The tasks haven't changed, but I always have to stop myself because I say "we" a lot, and sometimes it's just me that I'm talking about!

FW: I think they call that the executive "we."
What's been really neat is that Lauren Fleshman has been around, she's pursuing her Masters. So she's been training with us a bit. It's been a great addition, because she knows these girls really well, and she knows me really well, and it's been a good thing.

FW: The kind of season she had last summer sort of commands respect.
Oh, yeah, the night she got home from Worlds, the girls just wouldn't stop talking to her, asking her questions about what it was like. She was over there for several weeks.

FW: It must be a big boost for them to see her as someone they ran with.
Her workouts were our workouts. Especially folks like Alicia and Sara, who trained with her last year, it's really encouraging for them to see, this is someone who puts the workouts in every day like they do and was able to achieve some great things.

FW: What's Alicia's outlook?
She's looking to do her personal best. We've spent some time looking at what she's done in the past, and her fitness level in comparison to then. She doesn't get competitive, she's patient, she's really good at delayed gratification. She runs within herself.

FW: The race she ran in Sacramento was astounding in terms of being patient and having a lot left at the end.
She's excited, and we're looking at getting her in really good shape.

Arianna Lambie

Arianna Lambie was set up to win the Finish Lynx/Murray Keatinge Invitational, though some confusion about the actual finish line on the track gave the final victory to teammate Amanda Trotter. In her first year at Stanford, Lambie is a contributor to a team expected to contend for the national title.

And a bit more than a contributor, according to one tale: apparently Amanda Trotter was asked by a classmate if she had a twin. When Amanda said yes (sister Katy), the classmate said, "It's Arianna, right? She's in one of my other classes."

We talked with the third triplet in Orono after the race.

FW: We saw the pack take off, then we saw the seven of you come in together. What happened in between?
Arianna Lambie:
The whole idea of the race was to win it. We went out in the middle of the pack. Some people felt stronger than others, but we encouraged each other and called them to come up, and two came up from the back to join our pack. We just gathered the energy and carried it through. We ended up coming out of the woods together and decided how we were going to finish, looking strong, and it worked out.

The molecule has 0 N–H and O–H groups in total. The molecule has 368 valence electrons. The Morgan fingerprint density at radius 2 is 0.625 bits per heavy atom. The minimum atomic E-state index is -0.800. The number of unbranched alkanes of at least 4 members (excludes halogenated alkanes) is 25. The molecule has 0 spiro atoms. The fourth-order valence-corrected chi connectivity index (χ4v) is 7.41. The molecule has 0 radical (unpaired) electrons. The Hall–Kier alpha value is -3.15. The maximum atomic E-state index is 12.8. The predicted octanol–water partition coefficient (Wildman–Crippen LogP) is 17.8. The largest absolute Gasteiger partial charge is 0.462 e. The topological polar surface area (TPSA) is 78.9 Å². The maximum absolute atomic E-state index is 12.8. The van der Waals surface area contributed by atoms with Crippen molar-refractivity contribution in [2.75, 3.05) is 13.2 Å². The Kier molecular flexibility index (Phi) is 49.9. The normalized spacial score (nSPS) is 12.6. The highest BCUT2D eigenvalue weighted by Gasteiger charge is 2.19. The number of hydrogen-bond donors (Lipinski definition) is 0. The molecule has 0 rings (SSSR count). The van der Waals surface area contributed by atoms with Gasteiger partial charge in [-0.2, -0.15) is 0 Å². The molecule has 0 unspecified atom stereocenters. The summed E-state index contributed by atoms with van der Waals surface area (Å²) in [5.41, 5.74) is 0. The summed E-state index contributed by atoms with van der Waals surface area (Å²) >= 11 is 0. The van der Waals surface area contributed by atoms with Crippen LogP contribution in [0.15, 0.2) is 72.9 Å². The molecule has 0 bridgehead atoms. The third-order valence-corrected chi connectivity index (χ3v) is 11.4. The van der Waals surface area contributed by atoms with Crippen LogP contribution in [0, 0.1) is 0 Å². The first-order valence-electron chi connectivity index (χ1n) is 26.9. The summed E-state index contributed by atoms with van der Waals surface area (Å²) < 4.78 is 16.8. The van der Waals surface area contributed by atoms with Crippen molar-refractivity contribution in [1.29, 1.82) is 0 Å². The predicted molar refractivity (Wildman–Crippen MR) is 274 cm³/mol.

We had run the course yesterday, so we knew the terrain, and the gentle hills. We were going to work together up the hard parts and roll together down the easier parts.

FW: Were you trying to come across the line together?
Teresa McWalters:
Our goal was to let the hometown people go first.

FW: Was it as easy as you made it look?
We were feeling strong. You get a special energy running with the pack, and we were all feeling motivated and positive together, and that makes it easier.

FW: Does the course offer anything different from the courses you usually run?
I think we all agreed it was a beautiful course. It was a nice atmosphere. But the course itself wasn't that different. This is the only race my parents could come to. Coming back to the foliage and New England, it's great. This is the best time to be here.

FW: How does this team compare? Is this the best group you've ever run with?
Oh, definitely. Coming this far, we expected some competition, and we found it. This team is unlike anything I've ever come across. It's unbelievable to run with them. There are a lot of young people, from all different places, and the energy coming together is unbelievable. One way it is like my high school team is the cameraderie, the friendship, but running-wise, in the race, there's nothing like it.

FW: Is there any good-natured pressure to keep up?
Oh, sure. I feel like I have a duty, if you're going to take advantage of the pack, you need to give back. We're learning that together.

FW: It must be odd coming on to a team that's both so young and so experienced in terms of national competition.
It is. The older girls, who aren't even seniors, offer a lot of experience and knowledge. It's a great skill, to teach us younger kids, who've had good high school careers but no NCAA experience.

(Interview conducted October 4, 2003, Posted October 15, 2003)